7 Archive

Analyses and text that are currently not being used, but that are included here for reference

7.1 Stock-specific warming rate

The Aquamaps environmental database also contains temperature projections, based on the IPSL model under IPCC scenario A2. We can use this to calculate the rate of warming for each pixel within the habitat of cod over the period (1999-2050).

Average rate of warming derived from Aquamaps

Figure 7.1: Average rate of warming derived from Aquamaps

This clearly shows that not all areas are warming, or equally.

Distribution of warming rate values for FAO region 27.4  The dashed vertical line indicates the median value.

Figure 7.2: Distribution of warming rate values for FAO region 27.4 The dashed vertical line indicates the median value.

Now, we can repeat the exercise for all FAO areas for this species, and plot the two median values of the metrics against each other.

This figure could forms the basis for defining exposure and sensitivity metrics for Atlantic cod. The region with the highest vulnerability is that in the top-left i.e. where the TSM is low and the warming rate is high. Regions with negative warming rates are essentially cooling and therefore should have the lowest vulnerability score.

However, John and I have also had a long discussion about this, and decided in the end to leave the spatial context of warmnig out ot the analysis, as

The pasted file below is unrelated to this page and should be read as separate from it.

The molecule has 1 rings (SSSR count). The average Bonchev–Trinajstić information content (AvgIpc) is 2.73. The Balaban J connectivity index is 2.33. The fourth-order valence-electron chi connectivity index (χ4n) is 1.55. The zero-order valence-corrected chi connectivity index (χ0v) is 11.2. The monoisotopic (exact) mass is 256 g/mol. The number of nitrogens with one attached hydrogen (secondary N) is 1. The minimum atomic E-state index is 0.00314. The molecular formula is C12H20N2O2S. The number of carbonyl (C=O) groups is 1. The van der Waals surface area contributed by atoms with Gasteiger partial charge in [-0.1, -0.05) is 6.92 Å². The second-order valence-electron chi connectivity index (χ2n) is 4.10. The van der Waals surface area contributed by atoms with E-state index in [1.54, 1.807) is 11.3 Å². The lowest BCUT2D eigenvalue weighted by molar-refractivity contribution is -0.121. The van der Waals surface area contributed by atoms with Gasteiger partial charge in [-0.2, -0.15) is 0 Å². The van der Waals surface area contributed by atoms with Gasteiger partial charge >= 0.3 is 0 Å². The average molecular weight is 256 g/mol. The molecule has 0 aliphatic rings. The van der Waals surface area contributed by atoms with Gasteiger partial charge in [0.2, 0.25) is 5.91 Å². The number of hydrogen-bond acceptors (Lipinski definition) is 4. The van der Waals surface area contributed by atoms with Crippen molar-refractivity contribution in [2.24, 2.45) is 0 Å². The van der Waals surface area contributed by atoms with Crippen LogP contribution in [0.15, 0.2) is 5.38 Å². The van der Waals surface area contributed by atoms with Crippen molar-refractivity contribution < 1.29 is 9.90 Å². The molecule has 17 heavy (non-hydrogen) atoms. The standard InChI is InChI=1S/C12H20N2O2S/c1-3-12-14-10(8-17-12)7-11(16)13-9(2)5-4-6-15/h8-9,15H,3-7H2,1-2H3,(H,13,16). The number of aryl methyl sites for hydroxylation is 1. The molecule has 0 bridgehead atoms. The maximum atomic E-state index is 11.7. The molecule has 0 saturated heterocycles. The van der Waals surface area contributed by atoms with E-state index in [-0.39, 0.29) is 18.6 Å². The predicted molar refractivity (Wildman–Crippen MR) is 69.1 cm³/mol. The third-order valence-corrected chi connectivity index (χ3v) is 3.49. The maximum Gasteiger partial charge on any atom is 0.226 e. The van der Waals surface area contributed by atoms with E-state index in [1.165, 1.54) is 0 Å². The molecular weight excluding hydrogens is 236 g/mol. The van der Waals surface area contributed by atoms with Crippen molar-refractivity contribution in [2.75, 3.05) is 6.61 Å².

• we are unsure how to incorporate it into the climate-risk framework
  • we are not particularly happy with the Aquamaps warming projections - they are fairly old and based on a single model - some of the results projecting cooling in this model are not consistent with out understanding. To do this properly we would need to consider either a multi-model ensemble, preferably with downscaling to capture the shelf effects and the baltic properly

Instead, we choose to say that everything is captured by the TSM.

7.2 Relative TSM

As an aside, I also considered defining a relative TSM, by normalising the TSM by the rate of warming. i.e.

\[RTSM_i=\frac{T_{90^{th}}-T_{i}}{r_{warm}}\] where \(r_{warm}\) is the rate of warming, in degrees C per year - RTSM therefore has units of years, and could be interpreted as the number of years until the TSM was exceeded. However, although this seemed like a good idea at the time, it didn’t really workout in practice very well - the negative and zero warming rates lead to many RTSMs that were extremely large.